Lee et al described homeless people as “extremely disadvantaged” among all groups in North America. Cardiovascular disease was the leading cause of death among the homeless population, and their risk of AMI was elevated across all decades of life studied. These outcomes underscore the potential adverse consequences of suboptimal AMI treatment and the associated long-term risks attributed to less than optimal care for hospitalization for AMI, as reported in this issue of Mayo Clinic Proceedings. Lee et al also previously reported that there was no increase in the prevalence of hypertension, dyslipidemia, or diabetes mellitus in the homeless population compared with the general population; however, disease management was suboptimal in homeless patients, with poor control and/or management of hypertension, dyslipidemia, and diabetes mellitus.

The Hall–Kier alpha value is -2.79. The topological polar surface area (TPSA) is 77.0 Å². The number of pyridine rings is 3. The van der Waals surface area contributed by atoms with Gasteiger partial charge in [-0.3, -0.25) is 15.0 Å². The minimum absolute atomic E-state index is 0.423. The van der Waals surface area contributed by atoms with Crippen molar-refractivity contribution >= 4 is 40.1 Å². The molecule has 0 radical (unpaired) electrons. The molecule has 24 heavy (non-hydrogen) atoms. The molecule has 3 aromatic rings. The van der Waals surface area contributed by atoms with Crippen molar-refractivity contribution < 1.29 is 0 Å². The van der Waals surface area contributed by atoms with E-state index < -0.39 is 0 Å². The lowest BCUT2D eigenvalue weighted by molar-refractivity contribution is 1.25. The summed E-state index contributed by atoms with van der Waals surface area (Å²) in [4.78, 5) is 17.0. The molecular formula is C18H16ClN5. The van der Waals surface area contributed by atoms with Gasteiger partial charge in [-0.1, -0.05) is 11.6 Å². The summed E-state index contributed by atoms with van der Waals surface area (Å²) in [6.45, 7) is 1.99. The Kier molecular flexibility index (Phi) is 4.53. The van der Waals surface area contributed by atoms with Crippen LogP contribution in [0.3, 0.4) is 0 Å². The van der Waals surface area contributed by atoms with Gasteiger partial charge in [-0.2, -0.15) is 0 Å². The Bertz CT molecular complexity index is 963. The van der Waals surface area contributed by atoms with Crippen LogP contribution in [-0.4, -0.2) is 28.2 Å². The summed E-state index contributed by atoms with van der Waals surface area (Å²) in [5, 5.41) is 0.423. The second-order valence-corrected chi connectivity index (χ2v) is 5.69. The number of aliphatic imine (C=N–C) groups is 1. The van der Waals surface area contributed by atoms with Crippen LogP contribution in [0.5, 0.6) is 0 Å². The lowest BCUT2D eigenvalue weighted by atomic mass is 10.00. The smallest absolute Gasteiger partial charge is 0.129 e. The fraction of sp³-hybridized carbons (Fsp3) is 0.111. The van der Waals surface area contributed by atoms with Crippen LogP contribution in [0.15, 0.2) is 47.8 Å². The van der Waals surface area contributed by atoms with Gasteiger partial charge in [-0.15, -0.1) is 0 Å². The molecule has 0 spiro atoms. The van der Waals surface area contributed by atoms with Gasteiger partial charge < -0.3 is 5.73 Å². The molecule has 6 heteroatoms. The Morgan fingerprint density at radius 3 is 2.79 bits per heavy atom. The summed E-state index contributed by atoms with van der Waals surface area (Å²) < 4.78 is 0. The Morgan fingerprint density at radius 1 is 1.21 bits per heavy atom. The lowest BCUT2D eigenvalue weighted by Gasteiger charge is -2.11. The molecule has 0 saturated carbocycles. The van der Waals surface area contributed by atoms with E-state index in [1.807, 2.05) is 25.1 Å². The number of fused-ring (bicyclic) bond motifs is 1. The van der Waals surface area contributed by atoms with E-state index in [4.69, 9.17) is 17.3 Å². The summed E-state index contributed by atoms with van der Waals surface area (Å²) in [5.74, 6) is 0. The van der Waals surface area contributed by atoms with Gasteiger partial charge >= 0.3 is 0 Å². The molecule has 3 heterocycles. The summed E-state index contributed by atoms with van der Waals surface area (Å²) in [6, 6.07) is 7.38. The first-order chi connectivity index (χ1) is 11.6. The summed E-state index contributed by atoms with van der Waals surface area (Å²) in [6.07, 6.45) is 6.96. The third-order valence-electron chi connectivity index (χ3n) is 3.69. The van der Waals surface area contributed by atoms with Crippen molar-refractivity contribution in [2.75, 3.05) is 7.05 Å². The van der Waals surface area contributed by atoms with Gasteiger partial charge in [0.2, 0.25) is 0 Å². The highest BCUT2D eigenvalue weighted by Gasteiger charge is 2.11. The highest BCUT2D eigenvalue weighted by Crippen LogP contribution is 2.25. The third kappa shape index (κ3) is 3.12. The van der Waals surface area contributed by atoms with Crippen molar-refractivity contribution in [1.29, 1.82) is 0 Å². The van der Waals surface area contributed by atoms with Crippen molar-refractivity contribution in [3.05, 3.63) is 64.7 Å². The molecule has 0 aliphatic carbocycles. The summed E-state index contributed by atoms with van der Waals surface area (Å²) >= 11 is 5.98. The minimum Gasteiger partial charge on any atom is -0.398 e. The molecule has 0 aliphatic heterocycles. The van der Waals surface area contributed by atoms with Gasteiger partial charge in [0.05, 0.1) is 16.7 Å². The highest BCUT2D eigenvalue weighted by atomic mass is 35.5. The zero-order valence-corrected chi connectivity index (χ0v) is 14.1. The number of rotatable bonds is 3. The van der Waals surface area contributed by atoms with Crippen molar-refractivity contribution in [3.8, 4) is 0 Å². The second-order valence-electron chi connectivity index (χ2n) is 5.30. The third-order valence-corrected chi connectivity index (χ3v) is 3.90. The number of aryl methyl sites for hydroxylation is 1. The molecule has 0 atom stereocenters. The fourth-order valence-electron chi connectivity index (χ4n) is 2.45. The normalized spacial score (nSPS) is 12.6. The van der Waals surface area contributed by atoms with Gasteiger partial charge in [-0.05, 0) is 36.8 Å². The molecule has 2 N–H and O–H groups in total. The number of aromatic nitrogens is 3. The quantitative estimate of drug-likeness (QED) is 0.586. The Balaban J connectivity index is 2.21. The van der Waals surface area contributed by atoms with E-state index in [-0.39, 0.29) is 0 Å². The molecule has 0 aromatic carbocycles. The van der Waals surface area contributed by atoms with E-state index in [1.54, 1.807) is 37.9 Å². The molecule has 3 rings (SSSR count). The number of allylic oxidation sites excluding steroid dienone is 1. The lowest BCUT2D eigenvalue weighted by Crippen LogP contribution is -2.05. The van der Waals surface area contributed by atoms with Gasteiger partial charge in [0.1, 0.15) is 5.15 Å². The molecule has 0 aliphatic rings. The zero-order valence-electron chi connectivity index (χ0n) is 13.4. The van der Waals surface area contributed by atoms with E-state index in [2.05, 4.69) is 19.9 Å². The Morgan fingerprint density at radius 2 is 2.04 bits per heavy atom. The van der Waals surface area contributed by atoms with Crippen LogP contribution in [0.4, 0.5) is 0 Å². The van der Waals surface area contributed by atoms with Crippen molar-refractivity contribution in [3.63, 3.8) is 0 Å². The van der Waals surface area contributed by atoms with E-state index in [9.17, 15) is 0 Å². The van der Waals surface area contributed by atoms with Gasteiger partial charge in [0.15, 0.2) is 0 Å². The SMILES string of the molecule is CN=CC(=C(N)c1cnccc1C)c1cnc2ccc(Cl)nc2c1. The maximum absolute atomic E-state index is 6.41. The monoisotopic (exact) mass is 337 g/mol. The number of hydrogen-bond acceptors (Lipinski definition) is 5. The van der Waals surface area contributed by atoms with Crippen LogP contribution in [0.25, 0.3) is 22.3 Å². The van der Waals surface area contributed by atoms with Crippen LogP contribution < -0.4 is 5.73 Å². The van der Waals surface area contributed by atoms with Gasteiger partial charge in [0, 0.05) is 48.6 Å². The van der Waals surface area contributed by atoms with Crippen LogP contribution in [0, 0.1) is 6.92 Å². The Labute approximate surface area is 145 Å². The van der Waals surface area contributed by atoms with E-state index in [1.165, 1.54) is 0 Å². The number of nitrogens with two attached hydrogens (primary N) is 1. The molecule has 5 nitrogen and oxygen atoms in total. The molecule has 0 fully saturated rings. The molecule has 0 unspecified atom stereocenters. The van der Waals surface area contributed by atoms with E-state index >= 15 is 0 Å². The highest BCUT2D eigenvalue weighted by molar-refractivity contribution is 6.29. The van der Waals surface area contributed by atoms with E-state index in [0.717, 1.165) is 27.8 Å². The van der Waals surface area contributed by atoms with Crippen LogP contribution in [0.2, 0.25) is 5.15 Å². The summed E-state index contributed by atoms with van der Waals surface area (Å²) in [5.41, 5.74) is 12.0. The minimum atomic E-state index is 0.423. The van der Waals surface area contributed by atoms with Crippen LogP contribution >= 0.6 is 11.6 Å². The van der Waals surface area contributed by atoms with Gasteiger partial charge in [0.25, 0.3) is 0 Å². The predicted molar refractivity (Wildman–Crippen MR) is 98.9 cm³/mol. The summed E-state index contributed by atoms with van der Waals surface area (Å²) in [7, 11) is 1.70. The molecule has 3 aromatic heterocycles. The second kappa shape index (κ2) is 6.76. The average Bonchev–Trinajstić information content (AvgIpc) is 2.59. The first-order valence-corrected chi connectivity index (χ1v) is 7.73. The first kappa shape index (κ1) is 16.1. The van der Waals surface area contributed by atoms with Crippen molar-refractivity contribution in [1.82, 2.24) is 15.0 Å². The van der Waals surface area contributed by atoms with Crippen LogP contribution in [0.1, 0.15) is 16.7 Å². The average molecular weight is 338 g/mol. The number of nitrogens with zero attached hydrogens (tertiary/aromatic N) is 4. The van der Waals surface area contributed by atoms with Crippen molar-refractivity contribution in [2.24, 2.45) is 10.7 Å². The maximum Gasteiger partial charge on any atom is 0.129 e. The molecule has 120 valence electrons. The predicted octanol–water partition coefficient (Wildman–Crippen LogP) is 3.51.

There are many factors associated with homelessness that contribute to the elevated cardiovascular disease risks observed by Balla et al. Homelessness is associated with poor access to health care overall, less access to primary care and prescription medications, higher rates of mental illness, and greater exposure to environmental extremes.
reported that living alone was associated with higher 4-year mortality rates (21.8% vs 14.5%; P<.001) and a lower quality of life after AMI compared with patients living with social support.
Homelessness is a complex sociological and economic condition with no easy solutions, but there are several important lessons to take from the report by Balla et al in this issue of Mayo Clinic Proceedings. First, the homeless receive inferior care when hospitalized for AMI. Homeless patients receive less medical and invasive therapy and less revascularization, which, in turn, likely contribute to the observed higher long-term mortality rates. If unperceived bias regarding cost is driving the medical decision to use lifesaving therapy less often, we must recognize this and work to eliminate it. Homeless patients should receive the same high-quality AMI care that patients with stable housing receive.